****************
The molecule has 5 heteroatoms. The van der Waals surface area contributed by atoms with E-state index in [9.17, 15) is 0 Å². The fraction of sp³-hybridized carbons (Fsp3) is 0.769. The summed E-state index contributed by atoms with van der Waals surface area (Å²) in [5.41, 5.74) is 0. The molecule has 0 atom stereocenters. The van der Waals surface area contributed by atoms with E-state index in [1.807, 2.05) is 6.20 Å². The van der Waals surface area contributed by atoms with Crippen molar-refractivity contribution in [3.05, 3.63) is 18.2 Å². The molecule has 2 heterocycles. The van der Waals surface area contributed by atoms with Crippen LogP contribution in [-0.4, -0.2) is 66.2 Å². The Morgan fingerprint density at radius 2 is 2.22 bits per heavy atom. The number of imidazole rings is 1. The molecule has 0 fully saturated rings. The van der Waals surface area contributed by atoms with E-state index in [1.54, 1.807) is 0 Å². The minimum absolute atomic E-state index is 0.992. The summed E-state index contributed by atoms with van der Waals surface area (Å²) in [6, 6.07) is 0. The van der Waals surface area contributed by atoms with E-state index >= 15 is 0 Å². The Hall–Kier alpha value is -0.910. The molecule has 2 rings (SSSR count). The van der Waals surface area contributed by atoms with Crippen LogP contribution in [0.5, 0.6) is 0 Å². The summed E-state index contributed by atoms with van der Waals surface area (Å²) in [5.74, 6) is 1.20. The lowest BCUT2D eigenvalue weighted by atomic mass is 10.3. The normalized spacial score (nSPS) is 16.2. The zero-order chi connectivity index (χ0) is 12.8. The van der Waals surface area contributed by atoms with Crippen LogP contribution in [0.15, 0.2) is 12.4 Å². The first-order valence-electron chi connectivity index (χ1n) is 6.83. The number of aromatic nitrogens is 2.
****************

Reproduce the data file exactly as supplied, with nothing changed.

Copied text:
The molecule has 5 heteroatoms. The van der Waals surface area contributed by atoms with E-state index in [9.17, 15) is 0 Å². The fraction of sp³-hybridized carbons (Fsp3) is 0.769. The summed E-state index contributed by atoms with van der Waals surface area (Å²) in [5.41, 5.74) is 0. The molecule has 0 atom stereocenters. The van der Waals surface area contributed by atoms with E-state index in [1.807, 2.05) is 6.20 Å². The van der Waals surface area contributed by atoms with Crippen molar-refractivity contribution in [3.05, 3.63) is 18.2 Å². The molecule has 2 heterocycles. The van der Waals surface area contributed by atoms with Crippen LogP contribution in [-0.4, -0.2) is 66.2 Å². The Morgan fingerprint density at radius 2 is 2.22 bits per heavy atom. The number of imidazole rings is 1. The molecule has 0 fully saturated rings. The van der Waals surface area contributed by atoms with E-state index in [1.54, 1.807) is 0 Å². The minimum absolute atomic E-state index is 0.992. The summed E-state index contributed by atoms with van der Waals surface area (Å²) in [6, 6.07) is 0. The van der Waals surface area contributed by atoms with E-state index >= 15 is 0 Å². The Hall–Kier alpha value is -0.910. The molecule has 2 rings (SSSR count). The van der Waals surface area contributed by atoms with Crippen LogP contribution in [0.5, 0.6) is 0 Å². The summed E-state index contributed by atoms with van der Waals surface area (Å²) in [5.74, 6) is 1.20. The lowest BCUT2D eigenvalue weighted by atomic mass is 10.3. The normalized spacial score (nSPS) is 16.2. The zero-order chi connectivity index (χ0) is 12.8. The van der Waals surface area contributed by atoms with Crippen LogP contribution in [0.15, 0.2) is 12.4 Å². The first-order valence-electron chi connectivity index (χ1n) is 6.83. The number of aromatic nitrogens is 2.